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Denis: Enjoying the charm of the Irish

I BECAME a tour guide in Donegal to give guests from America a taste of Irish hospitality.

I BECAME a tour guide in Donegal to give guests from America a taste of Irish hospitality. Our trip was a moveable feast. Just like the traffic lights.

The lights were at road works in County Tyrone. We waited in line ... and then they started moving.

A workman had hitched them to a JCB and off they went, still showing red. I have often been delayed by temporary lights but not when they were being towed along the road in front of me at 10 miles an hour.

But that's Ireland.

By then, my in-laws Ian and Virginia Lennon, who used to live in Skelmanthorpe until they emigrated 12 years ago, and American Kim, all from the Seattle area, had been in the country long enough not to be surprised.

We had flown into Derry from Liverpool and picked up a car from Martin at Avis. His welcome is always guaranteed to put a smile on your face.

The drive to Thatch Cottage on the outskirts of the small town of Ramelton in Donegal was about an hour. Farmer John Coyle showed us round. The cottage was beautiful and I said: “We owe you money, John. Can I pay?”

“Ah no,” he said. “We’re just having a chat and becoming friends. It’s no time for money. I don’t like dealing with it. I used to have a garden centre and the old ladies would say, I’m on the pension, John, and I’d be giving them stuff.

“There’s plenty of time for paying. You just make sure you like the place before we get to that.”

He was so diffident about what we owed that we had to call him the evening before we left to insist he come and collect.

Ramelton is an attractive town on the River Lennon, packed with history. The O’Donnels ruled from here until their exile in the 17th century.

In 1995, a 200 strong film crew descended on Ramelton which, along with the surrounding wild hills, was used for filming the historical drama The Hanging Gale about the potato famine of 1846, that killed a million people and sent almost as many emigrating to America.

It starred the four McGann brothers – Joe, Mark, Paul and Stephen – and Michael Kitchen. The crew stayed for three months.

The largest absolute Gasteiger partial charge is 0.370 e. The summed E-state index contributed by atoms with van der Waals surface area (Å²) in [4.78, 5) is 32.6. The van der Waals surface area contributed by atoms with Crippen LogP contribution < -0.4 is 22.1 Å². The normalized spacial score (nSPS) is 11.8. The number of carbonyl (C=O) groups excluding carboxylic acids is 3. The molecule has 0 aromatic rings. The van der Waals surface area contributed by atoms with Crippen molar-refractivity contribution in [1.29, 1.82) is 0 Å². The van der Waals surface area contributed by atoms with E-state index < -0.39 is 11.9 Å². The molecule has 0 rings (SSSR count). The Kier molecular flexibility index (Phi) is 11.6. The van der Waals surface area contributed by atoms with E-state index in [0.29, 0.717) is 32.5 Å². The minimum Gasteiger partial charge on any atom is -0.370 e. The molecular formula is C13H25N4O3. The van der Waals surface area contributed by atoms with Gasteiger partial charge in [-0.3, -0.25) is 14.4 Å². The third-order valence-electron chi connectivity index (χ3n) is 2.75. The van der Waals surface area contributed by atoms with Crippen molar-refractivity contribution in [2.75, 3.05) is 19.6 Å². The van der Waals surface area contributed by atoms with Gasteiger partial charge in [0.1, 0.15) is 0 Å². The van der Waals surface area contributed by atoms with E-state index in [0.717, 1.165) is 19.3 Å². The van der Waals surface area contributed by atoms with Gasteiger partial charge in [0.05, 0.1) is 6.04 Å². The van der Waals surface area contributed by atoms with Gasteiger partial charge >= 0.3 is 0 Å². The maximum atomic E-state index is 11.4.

The town has never forgotten and neither had Patsy, the inebriated gent we met in Conway’s Bar on our first night. He was enrolled as an extra after wandering into town to buy cigarettes for his father.

“They took me home that night in a car and I never did get me father’s cigarettes.”

Conway’s is thatch-roofed, flag-stoned and smoky from two big fires. We took our drinks into the room away from the bar. Patsy and his friend Sean immediately tumbled through to join us. They had a sway factor that looked as if they were attempting to stand in a very strong wind.

They put on a wonderfully entertaining double act, as if they had been cast for the parts. Ian stopped Sean from falling into the fire.

“I wonder who’s paying them?” my wife Maria said, between bursts of laughter.

“Welcome to Ireland,” I said to Kim.

Sean stumbled away and we had the benefit of a solo Patsy – “I was known as the fifth McGann,” he said – to keep us laughing. As we left, the locals at the bar smiled knowingly.

“He got you, then?” one said.

The next night in the Bridge, one of the most famous music pubs in Ireland, we described our encounter.

“Ah, you mean Patsy and Sean,” said the barman.

Their fame was infinite. At least in Ramelton.

Donegal is a great place to walk, enjoy the craic, discover history, ruins, churches, saints and, like we did, watch race horses being exercised on the long open beach at Rathmullan: galloping across the sand and wading through the breakers to strengthen their muscles.

We visited the 2,000 year old hill fort that was once the seat of the high kings of the O’Neills from where you can look into three counties. The hill has been fortified since 3,000 BC. The views are incredible.

A drive onto the Inishowen Peninsula and into Amazing Grace Country. It was here in 1748 that the boat of slave trader John Newton limped to safety in Lough Swilly during a violent storm. Newton found God and wrote the famous song.

In Buncrana I lost my wife in a one-man store with nooks, crannies and a downstairs sweater department.

“You’ve lost her?” the man said. “You sure you want her back?”

“Do you do exchanges?” I said.

“Which would you like? Blonde or red head?”

“How about one of each?”

“Ah, you wouldn’t cope. These are Irish women.”

Wherever you go, there’s always the craic.

Back at Thatch Cottage, John’s son Barry called to see if we needed anything. We began to tell him about our encounter in Conway’s Bar.

“Ah, you mean Patsy and Sean,” he said.

Fame indeed is a memorable moveable feast.

 

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